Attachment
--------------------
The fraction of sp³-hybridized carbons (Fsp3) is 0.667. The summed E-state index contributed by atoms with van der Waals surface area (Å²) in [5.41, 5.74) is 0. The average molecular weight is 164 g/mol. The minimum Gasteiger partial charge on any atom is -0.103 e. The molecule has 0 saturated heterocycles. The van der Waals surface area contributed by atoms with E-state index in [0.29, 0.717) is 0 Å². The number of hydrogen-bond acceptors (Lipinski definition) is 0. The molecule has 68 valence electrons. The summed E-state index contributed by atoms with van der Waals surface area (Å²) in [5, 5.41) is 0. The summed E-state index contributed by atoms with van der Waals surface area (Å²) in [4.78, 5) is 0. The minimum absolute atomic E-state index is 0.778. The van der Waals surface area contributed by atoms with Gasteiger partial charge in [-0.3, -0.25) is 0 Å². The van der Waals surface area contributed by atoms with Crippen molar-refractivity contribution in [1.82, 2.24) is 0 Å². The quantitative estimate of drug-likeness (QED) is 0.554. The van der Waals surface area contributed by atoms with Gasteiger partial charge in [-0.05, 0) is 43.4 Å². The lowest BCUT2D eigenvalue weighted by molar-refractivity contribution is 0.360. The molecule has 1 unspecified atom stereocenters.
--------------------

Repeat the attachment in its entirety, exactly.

The fraction of sp³-hybridized carbons (Fsp3) is 0.667. The summed E-state index contributed by atoms with van der Waals surface area (Å²) in [5.41, 5.74) is 0. The average molecular weight is 164 g/mol. The minimum Gasteiger partial charge on any atom is -0.103 e. The molecule has 0 saturated heterocycles. The van der Waals surface area contributed by atoms with E-state index in [0.29, 0.717) is 0 Å². The number of hydrogen-bond acceptors (Lipinski definition) is 0. The molecule has 68 valence electrons. The summed E-state index contributed by atoms with van der Waals surface area (Å²) in [5, 5.41) is 0. The summed E-state index contributed by atoms with van der Waals surface area (Å²) in [4.78, 5) is 0. The minimum absolute atomic E-state index is 0.778. The van der Waals surface area contributed by atoms with Gasteiger partial charge in [-0.3, -0.25) is 0 Å². The van der Waals surface area contributed by atoms with Crippen molar-refractivity contribution in [1.82, 2.24) is 0 Å². The quantitative estimate of drug-likeness (QED) is 0.554. The van der Waals surface area contributed by atoms with Gasteiger partial charge in [-0.05, 0) is 43.4 Å². The lowest BCUT2D eigenvalue weighted by molar-refractivity contribution is 0.360. The molecule has 1 unspecified atom stereocenters.